Inventories drop as sales plummet

A man considers a shirt as he shops for clothes.

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KAI RYSSDAL: We learned today that business inventories were down for a third straight month in November. The actual number was seven-tenths of one percent down, that's according to the Commerce Department.

Sometimes it's a good thing when that happens. It can mean goods are flying off assembly lines and out of warehouses and into the backs of our SUVs at the shopping mall. Now's not one of those times. Instead, inventories are falling because businesses are putting orders on hold as sales continue to plummet as Marketplace's Mitchell Hartman explains.


MITCHELL HARTMAN: The number to keep an eye on here is something called the "inventory-to-sales" ratio. It tells us how long it's taking businesses to sell what they've already got sitting on shelves. It was up to 1.41 months in November, the highest since the 2001 recession.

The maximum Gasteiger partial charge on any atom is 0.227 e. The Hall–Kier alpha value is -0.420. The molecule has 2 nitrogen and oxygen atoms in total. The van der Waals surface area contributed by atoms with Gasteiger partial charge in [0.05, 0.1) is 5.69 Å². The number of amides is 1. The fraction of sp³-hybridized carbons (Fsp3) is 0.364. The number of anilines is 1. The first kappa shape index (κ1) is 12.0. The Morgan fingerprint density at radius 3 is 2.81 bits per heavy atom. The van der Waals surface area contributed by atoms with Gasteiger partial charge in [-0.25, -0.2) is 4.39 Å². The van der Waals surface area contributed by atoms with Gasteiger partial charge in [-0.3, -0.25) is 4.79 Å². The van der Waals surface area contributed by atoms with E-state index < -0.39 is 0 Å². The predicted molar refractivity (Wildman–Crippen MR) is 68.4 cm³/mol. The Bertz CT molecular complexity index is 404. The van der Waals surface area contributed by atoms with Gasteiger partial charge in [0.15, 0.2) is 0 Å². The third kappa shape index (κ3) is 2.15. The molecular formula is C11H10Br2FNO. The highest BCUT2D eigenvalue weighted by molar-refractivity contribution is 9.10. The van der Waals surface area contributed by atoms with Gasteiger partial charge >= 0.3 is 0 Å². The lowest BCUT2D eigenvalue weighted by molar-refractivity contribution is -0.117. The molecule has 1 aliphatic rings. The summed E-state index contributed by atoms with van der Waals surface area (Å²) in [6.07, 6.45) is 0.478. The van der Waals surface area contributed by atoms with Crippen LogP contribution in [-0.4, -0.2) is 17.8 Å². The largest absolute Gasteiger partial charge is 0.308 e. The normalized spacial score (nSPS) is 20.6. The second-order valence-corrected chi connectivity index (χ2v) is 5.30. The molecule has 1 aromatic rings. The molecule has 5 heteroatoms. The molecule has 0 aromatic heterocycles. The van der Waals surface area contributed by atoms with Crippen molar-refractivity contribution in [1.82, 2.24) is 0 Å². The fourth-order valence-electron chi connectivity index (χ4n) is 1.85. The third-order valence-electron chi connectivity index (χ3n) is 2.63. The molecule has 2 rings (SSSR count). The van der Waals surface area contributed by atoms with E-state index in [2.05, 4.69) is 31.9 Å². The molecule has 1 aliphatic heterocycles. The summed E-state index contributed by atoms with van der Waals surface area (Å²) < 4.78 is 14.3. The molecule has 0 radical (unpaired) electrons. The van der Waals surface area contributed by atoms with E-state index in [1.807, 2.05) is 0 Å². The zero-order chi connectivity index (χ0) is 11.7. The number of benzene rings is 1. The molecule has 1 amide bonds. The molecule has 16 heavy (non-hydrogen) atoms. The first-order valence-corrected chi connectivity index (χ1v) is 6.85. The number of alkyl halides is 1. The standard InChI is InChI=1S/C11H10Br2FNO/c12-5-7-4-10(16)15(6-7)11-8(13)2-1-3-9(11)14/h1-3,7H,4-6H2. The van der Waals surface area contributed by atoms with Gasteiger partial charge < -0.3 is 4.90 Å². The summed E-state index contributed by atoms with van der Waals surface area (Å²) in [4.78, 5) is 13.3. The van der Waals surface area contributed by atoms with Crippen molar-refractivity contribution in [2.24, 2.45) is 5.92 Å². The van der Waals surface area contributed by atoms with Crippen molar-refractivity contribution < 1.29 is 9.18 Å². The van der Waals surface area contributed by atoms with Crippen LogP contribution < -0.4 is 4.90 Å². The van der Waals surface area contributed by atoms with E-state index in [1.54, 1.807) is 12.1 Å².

Bernard Baumohl of the Economic Outlook Group says we're in a downward spiral.

Bernard Baumohl: Because as fewer shoppers come to the stores, it's going to take even longer for these retailers to sell off their goods. And there's certainly no reason at that point for retailers to order more stuff from their factories or from their wholesalers.

You can see where this is going. The factories and wholesalers lay people off, those people don't go shopping for a pair of shoes, or a new car. Which is what auto dealer Ray Ciccolo is grappling with.

Ray Ciccolo: Well, I've never seen anything quite like this.

Ciccolo has been selling cars for 46 years. He's got seven dealerships in the Boston area. At first, he couldn't sell SUVs.

CICCOLO: And then gas prices collapsed and we found that bigger cars were selling and the small cars stopped selling. But in general, we still have too much inventory.

The average dealership now has 2-1/2 months worth of cars sitting on its lot, and that glut of inventory has been rising for more than a year, leading to Ciccolo's final point:

CICCOLO: There couldn't be a more perfect time for a consumer to buy a car.

Which would start feeding back to the automakers and help get the economy going again.

I'm Mitchell Hartman for Marketplace.

About the author

Mitchell Hartman is the senior reporter for Marketplace’s Entrepreneurship Desk and also covers employment.

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